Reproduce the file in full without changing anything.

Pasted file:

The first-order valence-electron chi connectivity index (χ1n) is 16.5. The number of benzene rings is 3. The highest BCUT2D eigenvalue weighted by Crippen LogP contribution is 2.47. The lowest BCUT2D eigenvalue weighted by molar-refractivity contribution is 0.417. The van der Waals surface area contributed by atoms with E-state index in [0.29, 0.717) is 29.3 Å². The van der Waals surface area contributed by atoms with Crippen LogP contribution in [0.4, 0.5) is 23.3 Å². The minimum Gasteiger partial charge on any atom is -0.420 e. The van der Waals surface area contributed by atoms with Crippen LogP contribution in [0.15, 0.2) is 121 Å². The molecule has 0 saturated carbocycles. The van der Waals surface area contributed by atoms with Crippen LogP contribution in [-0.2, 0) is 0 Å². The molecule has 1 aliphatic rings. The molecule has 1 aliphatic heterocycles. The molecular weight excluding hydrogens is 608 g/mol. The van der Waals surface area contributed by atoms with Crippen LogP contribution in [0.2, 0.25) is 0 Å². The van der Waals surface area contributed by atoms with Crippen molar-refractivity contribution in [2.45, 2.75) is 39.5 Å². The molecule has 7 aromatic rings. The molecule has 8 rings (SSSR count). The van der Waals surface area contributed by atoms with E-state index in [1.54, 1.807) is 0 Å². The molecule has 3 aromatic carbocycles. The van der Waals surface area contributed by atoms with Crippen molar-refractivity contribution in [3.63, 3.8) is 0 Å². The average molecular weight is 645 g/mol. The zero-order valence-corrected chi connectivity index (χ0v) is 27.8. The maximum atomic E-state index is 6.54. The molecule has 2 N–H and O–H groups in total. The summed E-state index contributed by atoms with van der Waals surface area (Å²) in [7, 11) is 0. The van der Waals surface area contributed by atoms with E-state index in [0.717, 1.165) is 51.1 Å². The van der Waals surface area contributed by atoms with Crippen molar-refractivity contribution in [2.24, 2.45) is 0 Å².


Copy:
The first-order valence-electron chi connectivity index (χ1n) is 16.5. The number of benzene rings is 3. The highest BCUT2D eigenvalue weighted by Crippen LogP contribution is 2.47. The lowest BCUT2D eigenvalue weighted by molar-refractivity contribution is 0.417. The van der Waals surface area contributed by atoms with E-state index in [0.29, 0.717) is 29.3 Å². The van der Waals surface area contributed by atoms with Crippen LogP contribution in [0.4, 0.5) is 23.3 Å². The minimum Gasteiger partial charge on any atom is -0.420 e. The van der Waals surface area contributed by atoms with Crippen LogP contribution in [0.15, 0.2) is 121 Å². The molecule has 0 saturated carbocycles. The van der Waals surface area contributed by atoms with Crippen LogP contribution in [-0.2, 0) is 0 Å². The molecule has 1 aliphatic rings. The molecule has 1 aliphatic heterocycles. The molecular weight excluding hydrogens is 608 g/mol. The van der Waals surface area contributed by atoms with Crippen LogP contribution in [0.2, 0.25) is 0 Å². The van der Waals surface area contributed by atoms with Crippen molar-refractivity contribution in [2.45, 2.75) is 39.5 Å². The molecule has 7 aromatic rings. The molecule has 8 rings (SSSR count). The van der Waals surface area contributed by atoms with E-state index in [1.54, 1.807) is 0 Å². The molecule has 3 aromatic carbocycles. The van der Waals surface area contributed by atoms with Crippen molar-refractivity contribution in [3.63, 3.8) is 0 Å². The average molecular weight is 645 g/mol. The zero-order valence-corrected chi connectivity index (χ0v) is 27.8. The maximum atomic E-state index is 6.54. The molecule has 2 N–H and O–H groups in total. The summed E-state index contributed by atoms with van der Waals surface area (Å²) in [7, 11) is 0. The van der Waals surface area contributed by atoms with E-state index in [0.717, 1.165) is 51.1 Å². The van der Waals surface area contributed by atoms with Crippen molar-refractivity contribution in [2.24, 2.45) is 0 Å².